Sold Out by USDA?

Hopefully you’re not about to tuck into a plate of veal cutlet or sausage right now.  The latest whistleblower to be undermined by the very agency he worked for–the USDA–is veterinarian Dr. Dean Wyatt. For the past 18 years, Dr. Wyatt has had the enviable position of monitoring slaughtering operations for the USDA’s Food Safety and Inspection Service (FSIS).  Dr. Wyatt recently monitored operations at Seaboard Farms, a hog-slaughtering plant, and Bushway Packing, a veal calf-slaughtering plant.

Dr. Wyatt observed repeated handling violations at the plants, and, as it was his job to do so, reported these violations to his employer, USDA.  Instead, USDA allegedly sided with the plants and ultimately retaliated against Dr. Wyatt by giving him a rock/hard place ultimatum: transfer or be fired.

Dr. Wyatt’s information led to an undercover investigation by the Humane Society of the United States at the Bushway plant, which uncovered widespread inhumane treatment. As a result, USDA closed down the Bushway plant for violations of the Humane Methods of Slaughter Act and began a criminal investigation.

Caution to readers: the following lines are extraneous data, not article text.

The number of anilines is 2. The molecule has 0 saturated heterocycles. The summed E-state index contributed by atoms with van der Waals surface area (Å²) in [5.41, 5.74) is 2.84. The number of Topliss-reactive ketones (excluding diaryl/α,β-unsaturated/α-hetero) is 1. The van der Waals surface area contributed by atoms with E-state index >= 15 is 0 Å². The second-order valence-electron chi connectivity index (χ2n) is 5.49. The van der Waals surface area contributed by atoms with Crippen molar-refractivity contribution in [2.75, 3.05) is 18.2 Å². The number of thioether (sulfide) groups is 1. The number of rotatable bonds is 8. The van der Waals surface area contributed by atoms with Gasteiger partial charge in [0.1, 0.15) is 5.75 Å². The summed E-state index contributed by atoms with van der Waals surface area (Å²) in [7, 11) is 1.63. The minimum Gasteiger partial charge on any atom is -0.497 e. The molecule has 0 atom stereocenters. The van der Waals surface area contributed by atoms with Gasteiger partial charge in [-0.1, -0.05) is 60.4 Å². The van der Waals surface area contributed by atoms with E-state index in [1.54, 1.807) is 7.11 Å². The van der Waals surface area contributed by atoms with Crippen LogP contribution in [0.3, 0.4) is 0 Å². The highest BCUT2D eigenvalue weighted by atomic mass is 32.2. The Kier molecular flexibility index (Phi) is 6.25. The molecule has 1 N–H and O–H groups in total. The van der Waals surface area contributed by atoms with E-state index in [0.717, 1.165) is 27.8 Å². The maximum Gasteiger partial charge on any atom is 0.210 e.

Taxpayers, animals, and consumers would have been much better served, however, if the USDA had actually listened to its own employee in the first place. As Dr. Wyatt testified before the House Oversight Committee’s Domestic Policy Subcommittee on March 5, 2010,

Food integrity and humane handling whistleblowers should not have to rely on an undercover video investigation in order for USDA supervisors to take their disclosures seriously. It seems almost unbelievable to me, but I have been ignored by my own people and have suffered physically, emotionally, and financially in the process. More importantly, animal welfare and food safety have suffered as well.

In a recent editorial, Humane Society CEO Wayne Pacelle makes the important observation that the FSIS has become part of the law enforcement problem because it has grown too close to the slaughter industry. Pacelle notes that the meat industry receives large federal subsidies, and it basically calls the shots at USDA. Dr. Wyatt’s painful experience reveals just how corrupted the situation has become.

The Government Accountability Office has released a report sharply criticizing USDA, and one would hope that changes are in the works. In the meantime, we are lucky to have whistleblowers like Dr. Wyatt who endure intense hardships in order to stop serious misconduct.